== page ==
Enter Mitch McConnell in 2017, needing a Supreme Court justice approval for Judge Neil Gorsuch.  McConnell, peeking at his hole card, said, "I'll see your lower-level judges and raise you a Supreme Court judge."

So you have Harry Reid's hubris to thank for Gorsuch, Brett Kavanaugh, and Amy Coney Barrett and a multi-decadienal conservative Supreme Court.  Thank you, Harry!

So what could happen if this filibuster depletion were to escalate?

Whatever it would be could best be explained in a Twilight Zone episode:

"Picture if you will — a Twilight Zone of alternating filibuster-less unabated four-year ram-it-through universes.  The first with grinding out marginal progress against gun control, Green New Deals, open borders, no police, increased taxes, free college, free abortion, free healthcare, 11 Supreme Court Justices, and 52 states.  Then followed by four years of the opposite unchecked agenda grinding out marginal progress against full gun rights, American energy independence, border walls, private health care, slashed taxes, 13 Supreme Court Justices, defunded Planned Parenthood, and 54 states.  Sonny and Cher's prophecy of the beat going on would go on...and on...and perhaps even...on.

Although we seem locked in a 50-50 country with, regardless of the 2020 outcome, close elections and a divided populace, our legislative directions need to have more support than just 51 percent.  The Senate has always been that saving grace and the filibuster the last line of defense.  Both parties support the filibuster, and both want it eliminated — depending on who is in power.  That really tells you how critically important it is.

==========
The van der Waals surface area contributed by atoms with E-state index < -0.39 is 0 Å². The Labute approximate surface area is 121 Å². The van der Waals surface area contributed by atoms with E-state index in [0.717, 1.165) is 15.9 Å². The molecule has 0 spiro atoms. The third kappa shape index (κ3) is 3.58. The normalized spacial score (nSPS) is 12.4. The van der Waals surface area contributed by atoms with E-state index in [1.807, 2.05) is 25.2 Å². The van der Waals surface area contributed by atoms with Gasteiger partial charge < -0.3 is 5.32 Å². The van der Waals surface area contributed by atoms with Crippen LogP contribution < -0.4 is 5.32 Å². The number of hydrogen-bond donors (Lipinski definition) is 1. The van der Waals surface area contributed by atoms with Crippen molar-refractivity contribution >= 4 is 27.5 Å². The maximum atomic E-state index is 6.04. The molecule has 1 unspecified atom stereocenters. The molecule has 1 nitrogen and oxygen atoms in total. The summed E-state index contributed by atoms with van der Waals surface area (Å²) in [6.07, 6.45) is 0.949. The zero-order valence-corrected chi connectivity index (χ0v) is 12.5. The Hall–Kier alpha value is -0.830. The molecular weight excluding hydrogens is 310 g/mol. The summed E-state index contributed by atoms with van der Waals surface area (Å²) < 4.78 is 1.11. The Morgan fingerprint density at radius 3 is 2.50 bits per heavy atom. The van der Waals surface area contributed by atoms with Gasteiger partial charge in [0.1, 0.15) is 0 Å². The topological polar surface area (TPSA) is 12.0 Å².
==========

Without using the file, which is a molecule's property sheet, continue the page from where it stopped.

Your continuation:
Legislative progress in our democratic republic should not be accompanied by the ease with which it happens in a totalitarian state.  Gridlock is not a flaw, but a designed part of the checks and balances inherent in keeping our republic from spinning out of control in one direction unabated — regardless of the direction.

Progress in a democratic society is not about speed of progress, but about careful progress regardless of speed.  The best analogy would be mountain-climbing.  It is not about how fast you go, but how well you go.  Each hand hold is carefully engaged.  Progress is carefully secured with pitons to ensure that the next slip can be recovered from at minimal risk.  Progress is designed to be slow but solid and steady.  Discarding the filibuster would be trading in your bag of pitons, your securing ropes, and your spiked boots and recklessly scrambling up the mountain with the illusion of speed but with the predictable result of a fall to the bottom of the mountain — and the end of our democratic republic.

So the question for our times will be this.  Given the chance, will the Democrats be idiotic enough to repeat their 2013 foolishness leading to their 2017 downfall with a 2021 removal of the filibuster across the board?

I say no, but knowing Democrats — who can tell?

Image credit: Picryl, public domain.